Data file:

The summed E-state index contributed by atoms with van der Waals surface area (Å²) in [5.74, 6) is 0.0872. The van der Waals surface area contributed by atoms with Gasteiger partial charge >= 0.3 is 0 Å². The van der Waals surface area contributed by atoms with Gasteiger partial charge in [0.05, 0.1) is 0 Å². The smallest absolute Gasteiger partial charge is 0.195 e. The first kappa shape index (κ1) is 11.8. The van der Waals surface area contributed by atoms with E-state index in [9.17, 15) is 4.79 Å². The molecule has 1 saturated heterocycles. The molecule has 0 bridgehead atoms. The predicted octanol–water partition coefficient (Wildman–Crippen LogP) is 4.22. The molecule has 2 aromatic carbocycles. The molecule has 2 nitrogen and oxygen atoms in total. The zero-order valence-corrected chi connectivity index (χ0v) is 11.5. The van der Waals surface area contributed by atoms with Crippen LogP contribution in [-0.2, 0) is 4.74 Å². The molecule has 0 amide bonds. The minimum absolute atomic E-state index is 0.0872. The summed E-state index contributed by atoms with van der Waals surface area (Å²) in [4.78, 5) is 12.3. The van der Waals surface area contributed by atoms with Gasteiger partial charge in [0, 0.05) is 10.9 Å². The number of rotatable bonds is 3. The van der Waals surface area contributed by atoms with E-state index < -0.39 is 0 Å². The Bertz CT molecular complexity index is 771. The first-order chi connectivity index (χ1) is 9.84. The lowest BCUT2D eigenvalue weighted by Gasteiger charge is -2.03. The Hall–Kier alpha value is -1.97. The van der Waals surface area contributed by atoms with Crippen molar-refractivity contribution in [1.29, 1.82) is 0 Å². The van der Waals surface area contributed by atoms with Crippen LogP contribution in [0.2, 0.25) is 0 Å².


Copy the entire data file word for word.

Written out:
The summed E-state index contributed by atoms with van der Waals surface area (Å²) in [5.74, 6) is 0.0872. The van der Waals surface area contributed by atoms with Gasteiger partial charge >= 0.3 is 0 Å². The van der Waals surface area contributed by atoms with Gasteiger partial charge in [0.05, 0.1) is 0 Å². The smallest absolute Gasteiger partial charge is 0.195 e. The first kappa shape index (κ1) is 11.8. The van der Waals surface area contributed by atoms with E-state index in [9.17, 15) is 4.79 Å². The molecule has 1 saturated heterocycles. The molecule has 0 bridgehead atoms. The predicted octanol–water partition coefficient (Wildman–Crippen LogP) is 4.22. The molecule has 2 aromatic carbocycles. The molecule has 2 nitrogen and oxygen atoms in total. The zero-order valence-corrected chi connectivity index (χ0v) is 11.5. The van der Waals surface area contributed by atoms with Crippen LogP contribution in [-0.2, 0) is 4.74 Å². The molecule has 0 amide bonds. The minimum absolute atomic E-state index is 0.0872. The summed E-state index contributed by atoms with van der Waals surface area (Å²) in [4.78, 5) is 12.3. The van der Waals surface area contributed by atoms with Gasteiger partial charge in [0, 0.05) is 10.9 Å². The number of rotatable bonds is 3. The van der Waals surface area contributed by atoms with E-state index < -0.39 is 0 Å². The Bertz CT molecular complexity index is 771. The first-order chi connectivity index (χ1) is 9.84. The lowest BCUT2D eigenvalue weighted by Gasteiger charge is -2.03. The Hall–Kier alpha value is -1.97. The van der Waals surface area contributed by atoms with Crippen molar-refractivity contribution in [1.29, 1.82) is 0 Å². The van der Waals surface area contributed by atoms with Crippen LogP contribution in [0.2, 0.25) is 0 Å².